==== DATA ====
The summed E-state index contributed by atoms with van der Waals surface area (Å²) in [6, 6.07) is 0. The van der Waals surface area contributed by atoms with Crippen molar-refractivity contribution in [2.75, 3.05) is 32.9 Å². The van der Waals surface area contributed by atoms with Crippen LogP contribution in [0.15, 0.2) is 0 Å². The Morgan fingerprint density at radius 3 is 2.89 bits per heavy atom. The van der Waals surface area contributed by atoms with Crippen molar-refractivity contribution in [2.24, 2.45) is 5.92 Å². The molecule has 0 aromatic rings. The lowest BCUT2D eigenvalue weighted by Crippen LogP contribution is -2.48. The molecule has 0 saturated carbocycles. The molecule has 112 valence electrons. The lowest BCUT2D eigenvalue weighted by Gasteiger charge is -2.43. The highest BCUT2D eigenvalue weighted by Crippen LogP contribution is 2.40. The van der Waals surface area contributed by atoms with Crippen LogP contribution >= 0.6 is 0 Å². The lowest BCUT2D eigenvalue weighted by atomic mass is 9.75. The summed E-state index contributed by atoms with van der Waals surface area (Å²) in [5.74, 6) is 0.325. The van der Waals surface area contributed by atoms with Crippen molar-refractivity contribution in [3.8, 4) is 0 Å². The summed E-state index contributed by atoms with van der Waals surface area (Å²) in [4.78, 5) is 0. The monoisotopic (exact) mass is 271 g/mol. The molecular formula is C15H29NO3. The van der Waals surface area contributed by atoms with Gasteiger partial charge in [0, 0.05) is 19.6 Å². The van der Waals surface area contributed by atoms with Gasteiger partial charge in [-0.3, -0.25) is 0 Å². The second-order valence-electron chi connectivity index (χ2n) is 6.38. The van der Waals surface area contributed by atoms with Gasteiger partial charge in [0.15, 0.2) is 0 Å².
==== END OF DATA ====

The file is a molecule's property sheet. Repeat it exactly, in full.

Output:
The summed E-state index contributed by atoms with van der Waals surface area (Å²) in [6, 6.07) is 0. The van der Waals surface area contributed by atoms with Crippen molar-refractivity contribution in [2.75, 3.05) is 32.9 Å². The van der Waals surface area contributed by atoms with Crippen LogP contribution in [0.15, 0.2) is 0 Å². The Morgan fingerprint density at radius 3 is 2.89 bits per heavy atom. The van der Waals surface area contributed by atoms with Crippen molar-refractivity contribution in [2.24, 2.45) is 5.92 Å². The molecule has 0 aromatic rings. The lowest BCUT2D eigenvalue weighted by Crippen LogP contribution is -2.48. The molecule has 0 saturated carbocycles. The molecule has 112 valence electrons. The lowest BCUT2D eigenvalue weighted by Gasteiger charge is -2.43. The highest BCUT2D eigenvalue weighted by Crippen LogP contribution is 2.40. The van der Waals surface area contributed by atoms with Crippen LogP contribution >= 0.6 is 0 Å². The lowest BCUT2D eigenvalue weighted by atomic mass is 9.75. The summed E-state index contributed by atoms with van der Waals surface area (Å²) in [5.74, 6) is 0.325. The van der Waals surface area contributed by atoms with Crippen molar-refractivity contribution in [3.8, 4) is 0 Å². The summed E-state index contributed by atoms with van der Waals surface area (Å²) in [4.78, 5) is 0. The monoisotopic (exact) mass is 271 g/mol. The molecular formula is C15H29NO3. The van der Waals surface area contributed by atoms with Gasteiger partial charge in [0, 0.05) is 19.6 Å². The van der Waals surface area contributed by atoms with Gasteiger partial charge in [-0.3, -0.25) is 0 Å². The second-order valence-electron chi connectivity index (χ2n) is 6.38. The van der Waals surface area contributed by atoms with Gasteiger partial charge in [0.15, 0.2) is 0 Å².